Willie Frazer’s defence team claims police struck deal with loyalists

Willie Frazer speaking during the flag protests.
Willie Frazer speaking during the flag protests.

Police allegedly struck a deal with loyalist representatives to allow a Union Flag demonstration parade to take place, a court heard yesterday.

It was claimed the agreement was in return for guarantees that no violence would break out at the march, and lawyers for Willie Frazer are seeking full disclosure of any documentation from the two meetings that were said to have taken place ahead of it.

Frazer, 53, from Markethill, Co Armagh, is currently facing charges linked to the flag dispute in Belfast.

They include encouraging or assisting offences by making a speech outside City Hall and taking part in an un-notified public procession on January 19 last year.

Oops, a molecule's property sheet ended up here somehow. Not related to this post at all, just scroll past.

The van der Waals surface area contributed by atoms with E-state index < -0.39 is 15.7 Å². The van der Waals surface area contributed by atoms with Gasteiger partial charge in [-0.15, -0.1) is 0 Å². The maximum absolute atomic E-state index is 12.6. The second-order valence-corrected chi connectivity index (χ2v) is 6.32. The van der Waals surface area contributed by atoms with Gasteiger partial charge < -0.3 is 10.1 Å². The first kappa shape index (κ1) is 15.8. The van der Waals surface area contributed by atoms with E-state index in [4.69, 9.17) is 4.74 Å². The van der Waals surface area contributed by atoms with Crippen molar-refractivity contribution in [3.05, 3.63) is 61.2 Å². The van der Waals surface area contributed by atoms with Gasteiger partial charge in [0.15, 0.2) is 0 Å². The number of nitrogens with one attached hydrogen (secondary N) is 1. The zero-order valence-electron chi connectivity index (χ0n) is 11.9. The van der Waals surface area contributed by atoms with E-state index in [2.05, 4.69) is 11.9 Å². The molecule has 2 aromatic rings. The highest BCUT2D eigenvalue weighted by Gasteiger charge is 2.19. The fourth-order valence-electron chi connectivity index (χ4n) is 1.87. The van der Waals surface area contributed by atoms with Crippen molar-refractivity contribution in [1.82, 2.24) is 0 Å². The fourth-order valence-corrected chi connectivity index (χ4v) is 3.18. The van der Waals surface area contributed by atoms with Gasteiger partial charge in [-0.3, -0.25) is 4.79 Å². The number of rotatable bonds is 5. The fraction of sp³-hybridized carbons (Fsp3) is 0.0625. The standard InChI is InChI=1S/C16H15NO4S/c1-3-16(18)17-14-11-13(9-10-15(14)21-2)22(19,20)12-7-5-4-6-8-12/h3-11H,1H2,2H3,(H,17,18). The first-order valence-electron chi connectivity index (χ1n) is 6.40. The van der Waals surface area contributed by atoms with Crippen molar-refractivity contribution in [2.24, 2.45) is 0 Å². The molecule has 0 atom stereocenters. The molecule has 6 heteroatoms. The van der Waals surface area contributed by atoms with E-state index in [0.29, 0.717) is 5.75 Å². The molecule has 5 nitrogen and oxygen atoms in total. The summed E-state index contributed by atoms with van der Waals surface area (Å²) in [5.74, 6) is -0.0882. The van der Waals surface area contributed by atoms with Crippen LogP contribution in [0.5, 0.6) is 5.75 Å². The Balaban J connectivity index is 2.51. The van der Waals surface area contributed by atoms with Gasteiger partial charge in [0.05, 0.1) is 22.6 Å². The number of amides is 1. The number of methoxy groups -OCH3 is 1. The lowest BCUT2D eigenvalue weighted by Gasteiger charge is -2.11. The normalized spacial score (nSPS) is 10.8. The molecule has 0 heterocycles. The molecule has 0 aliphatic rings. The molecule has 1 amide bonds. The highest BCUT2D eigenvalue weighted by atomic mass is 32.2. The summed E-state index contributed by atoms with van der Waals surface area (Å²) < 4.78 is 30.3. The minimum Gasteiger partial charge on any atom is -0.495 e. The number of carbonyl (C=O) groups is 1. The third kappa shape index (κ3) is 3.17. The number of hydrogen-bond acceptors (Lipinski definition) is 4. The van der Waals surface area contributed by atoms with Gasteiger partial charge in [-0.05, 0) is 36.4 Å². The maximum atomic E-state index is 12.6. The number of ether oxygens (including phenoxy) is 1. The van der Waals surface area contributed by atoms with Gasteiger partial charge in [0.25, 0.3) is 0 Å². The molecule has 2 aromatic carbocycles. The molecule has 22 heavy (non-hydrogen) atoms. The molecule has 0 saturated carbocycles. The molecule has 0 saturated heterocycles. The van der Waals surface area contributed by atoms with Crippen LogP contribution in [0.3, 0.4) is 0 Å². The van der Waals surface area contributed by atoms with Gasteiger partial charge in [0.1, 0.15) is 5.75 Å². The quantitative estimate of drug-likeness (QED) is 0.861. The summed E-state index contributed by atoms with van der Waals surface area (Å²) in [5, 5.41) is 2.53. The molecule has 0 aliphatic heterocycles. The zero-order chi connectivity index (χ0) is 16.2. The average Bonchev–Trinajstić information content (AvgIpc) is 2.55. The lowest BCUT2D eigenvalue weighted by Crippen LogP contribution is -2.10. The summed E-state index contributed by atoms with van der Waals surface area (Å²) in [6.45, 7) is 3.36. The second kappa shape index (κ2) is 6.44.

Defence barrister Richard Smyth told Belfast Magistrates’ Court that Frazer “heard on the grapevine” that senior police met with community representatives in the run-up to the January 19 procession.

Mr Smyth claimed no satisfactory answers have been given to the disclosure requests.

“At the end of the day the defence is not being treated fairly in this case,” he said.

“It seems there was a meeting at a senior level with the powers-that-be, or community leaders for want of a better word, where an agreement was discussed in relation to this march and that was never passed down to the foot soldiers. They are now trying to prosecute this particular defendant who was involved on the day, without telling him about this going on in the background.”

The judge was told, however, that no notes or records were kept. The disclosure application was adjourned for two weeks to let the prosecution make further inquiries.